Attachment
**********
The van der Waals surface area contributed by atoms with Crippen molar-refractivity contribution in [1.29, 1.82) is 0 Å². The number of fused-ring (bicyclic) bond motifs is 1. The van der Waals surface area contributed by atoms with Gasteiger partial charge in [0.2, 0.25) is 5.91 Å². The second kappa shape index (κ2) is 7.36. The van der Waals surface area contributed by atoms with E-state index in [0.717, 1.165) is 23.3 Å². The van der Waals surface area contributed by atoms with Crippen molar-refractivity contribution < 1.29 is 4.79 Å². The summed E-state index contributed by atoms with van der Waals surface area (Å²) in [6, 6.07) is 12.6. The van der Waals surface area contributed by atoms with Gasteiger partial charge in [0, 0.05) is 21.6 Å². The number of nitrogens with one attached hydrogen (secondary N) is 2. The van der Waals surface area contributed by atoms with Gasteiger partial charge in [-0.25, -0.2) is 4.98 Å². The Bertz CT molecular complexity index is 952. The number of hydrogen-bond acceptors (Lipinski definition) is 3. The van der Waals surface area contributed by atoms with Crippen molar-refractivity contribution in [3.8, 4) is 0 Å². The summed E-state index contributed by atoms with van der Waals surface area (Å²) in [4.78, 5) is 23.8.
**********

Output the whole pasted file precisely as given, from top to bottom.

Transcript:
The van der Waals surface area contributed by atoms with Crippen molar-refractivity contribution in [1.29, 1.82) is 0 Å². The number of fused-ring (bicyclic) bond motifs is 1. The van der Waals surface area contributed by atoms with Gasteiger partial charge in [0.2, 0.25) is 5.91 Å². The second kappa shape index (κ2) is 7.36. The van der Waals surface area contributed by atoms with E-state index in [0.717, 1.165) is 23.3 Å². The van der Waals surface area contributed by atoms with Crippen molar-refractivity contribution < 1.29 is 4.79 Å². The summed E-state index contributed by atoms with van der Waals surface area (Å²) in [6, 6.07) is 12.6. The van der Waals surface area contributed by atoms with Gasteiger partial charge in [0, 0.05) is 21.6 Å². The number of nitrogens with one attached hydrogen (secondary N) is 2. The van der Waals surface area contributed by atoms with Gasteiger partial charge in [-0.25, -0.2) is 4.98 Å². The Bertz CT molecular complexity index is 952. The number of hydrogen-bond acceptors (Lipinski definition) is 3. The van der Waals surface area contributed by atoms with Crippen molar-refractivity contribution in [3.8, 4) is 0 Å². The summed E-state index contributed by atoms with van der Waals surface area (Å²) in [4.78, 5) is 23.8.